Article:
Douneside House chef Matt Price is bringing New York magic to the menu

Published 5th May 2021
Updated 9 th May 2021

From aged dairy cow, to slow cooked duck eggs, there are some intriguing dishes and ingredients being whipped up at Douneside House.

Matt Price, 33, is the new chef at this four-star country hotel’s restaurant - already on the culinary map as North East Scotland’s only AA triple rosette awarded venue, an accolade it’s held for the last five years.

“Food is my work, passion and hobby”, says the chef, who will be heading a team of seven.

“On my days off, I’ll be visiting other restaurants, thinking about new menu ideas, reading about other venues and what they’re doing. I just want to cook food that people enjoy and maybe haven’t tried before.

"My hope is that Douneside is a destination restaurant”.

Price has worked at various venues, including Airds Hotel in Appin, but also New York restaurant, Eleven Madison Park, back in 2017, while it was Number 1 in the World’s 50 Best Restaurants list. (It announced this week that it was going fully vegan).

“Daniel Humm is such an acclaimed chef, and it was amazing to see the way he worked,” says Price, originally from West Sussex.

“The level of organisation was unreal – and it really showed me the importance of getting the ingredients right, which comes down to your supplier relationships.

"I was working in the kitchen when they were filming 7 Days Out - a Netflix series. NYC was amazing, but I love country life at heart, so Royal Deeside feels like home already”.

Price is bringing some cosmopolitan ideas with him. 

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There won’t be stacks of butter or cream as, having also spent time in Asia, he’s a fan of a “lighter touch”.

Dishes include the Scottish retired dairy cow sirloin served with glazed brisket, onion and Madeira tart and garden greens.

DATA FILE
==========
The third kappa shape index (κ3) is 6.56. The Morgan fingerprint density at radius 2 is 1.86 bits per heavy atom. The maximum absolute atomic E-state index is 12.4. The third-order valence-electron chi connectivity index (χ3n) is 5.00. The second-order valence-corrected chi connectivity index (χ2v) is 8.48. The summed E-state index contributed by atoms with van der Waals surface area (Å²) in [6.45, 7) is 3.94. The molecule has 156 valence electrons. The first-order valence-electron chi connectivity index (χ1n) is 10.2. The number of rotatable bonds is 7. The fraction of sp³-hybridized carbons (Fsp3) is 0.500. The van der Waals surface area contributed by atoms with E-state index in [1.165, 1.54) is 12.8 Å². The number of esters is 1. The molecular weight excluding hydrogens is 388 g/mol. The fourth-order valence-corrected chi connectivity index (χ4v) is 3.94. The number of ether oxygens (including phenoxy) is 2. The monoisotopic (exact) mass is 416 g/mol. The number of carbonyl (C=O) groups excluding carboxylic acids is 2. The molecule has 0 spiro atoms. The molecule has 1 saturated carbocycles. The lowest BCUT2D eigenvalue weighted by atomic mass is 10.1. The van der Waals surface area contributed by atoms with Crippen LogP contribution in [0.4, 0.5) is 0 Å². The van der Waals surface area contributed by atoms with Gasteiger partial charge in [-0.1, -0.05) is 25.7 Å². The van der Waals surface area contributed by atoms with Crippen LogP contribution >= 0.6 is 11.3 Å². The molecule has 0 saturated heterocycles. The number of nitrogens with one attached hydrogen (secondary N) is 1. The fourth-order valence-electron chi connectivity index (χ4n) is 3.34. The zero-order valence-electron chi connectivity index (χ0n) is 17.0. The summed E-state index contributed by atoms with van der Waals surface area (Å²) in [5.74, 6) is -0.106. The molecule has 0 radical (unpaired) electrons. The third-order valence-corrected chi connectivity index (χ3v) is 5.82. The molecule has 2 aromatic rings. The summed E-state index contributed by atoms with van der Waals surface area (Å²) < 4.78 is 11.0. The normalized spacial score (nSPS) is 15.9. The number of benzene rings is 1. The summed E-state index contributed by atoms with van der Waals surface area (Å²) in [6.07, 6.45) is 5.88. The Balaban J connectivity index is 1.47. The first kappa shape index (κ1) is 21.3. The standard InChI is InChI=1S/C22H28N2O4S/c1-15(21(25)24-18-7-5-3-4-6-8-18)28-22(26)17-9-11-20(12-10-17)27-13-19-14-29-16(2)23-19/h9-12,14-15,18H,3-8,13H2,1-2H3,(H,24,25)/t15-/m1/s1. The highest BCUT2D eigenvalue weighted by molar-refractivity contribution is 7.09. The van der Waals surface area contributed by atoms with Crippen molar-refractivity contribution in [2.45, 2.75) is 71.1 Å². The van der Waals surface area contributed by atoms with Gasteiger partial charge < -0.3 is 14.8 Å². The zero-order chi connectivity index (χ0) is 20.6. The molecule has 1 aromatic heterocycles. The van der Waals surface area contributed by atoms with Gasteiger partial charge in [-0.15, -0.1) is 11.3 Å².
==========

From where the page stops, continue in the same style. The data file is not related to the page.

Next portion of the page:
As well as Atlantic salmon from John Ross in Aberdeen, which is cured and marinated for five days in soy sauce and treacle, then served with a five-spice-braised beetroot and stem ginger filo tartlet, with avocado and wasabi gelato on the side.

There are also local duck eggs cooked at 64 degrees celsius with morels, board beans and mushroom tea.

“The eggs are cooked in their shell for 1 hr 45 mins at that temperature,” Price says.

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“We think it gives perfect, consistent results – with no parts over or under cooked. They’re from Katy’s Free Range Eggs just along the road”.

The food definitely sounds a bit more interesting than your average country hotel, as does their ethos.

It’s owned and managed by the not-for-profit MacRobert Trust, which donates around £1 million to charity each year and supports a range of programmes to encourage young talent. Douneside House also has a Royal Horticultural Society (RHS) Partner Garden, which is an RHS Approved Learning Centre. Price will be taking full advantage.

“I’ve created an enormous spreadsheet of what we’ll be growing in the garden to tailor our menus around,” he says.

“Production slowed a little last year due to the pandemic, but when the garden is up and running, we’re talking about over 80 different fruits and vegetables.”

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Gaby Soutar is a lifestyle editor at The Scotsman. She has been reviewing restaurants for The Scotsman Magazine since 2007 and edits the weekly food pages.
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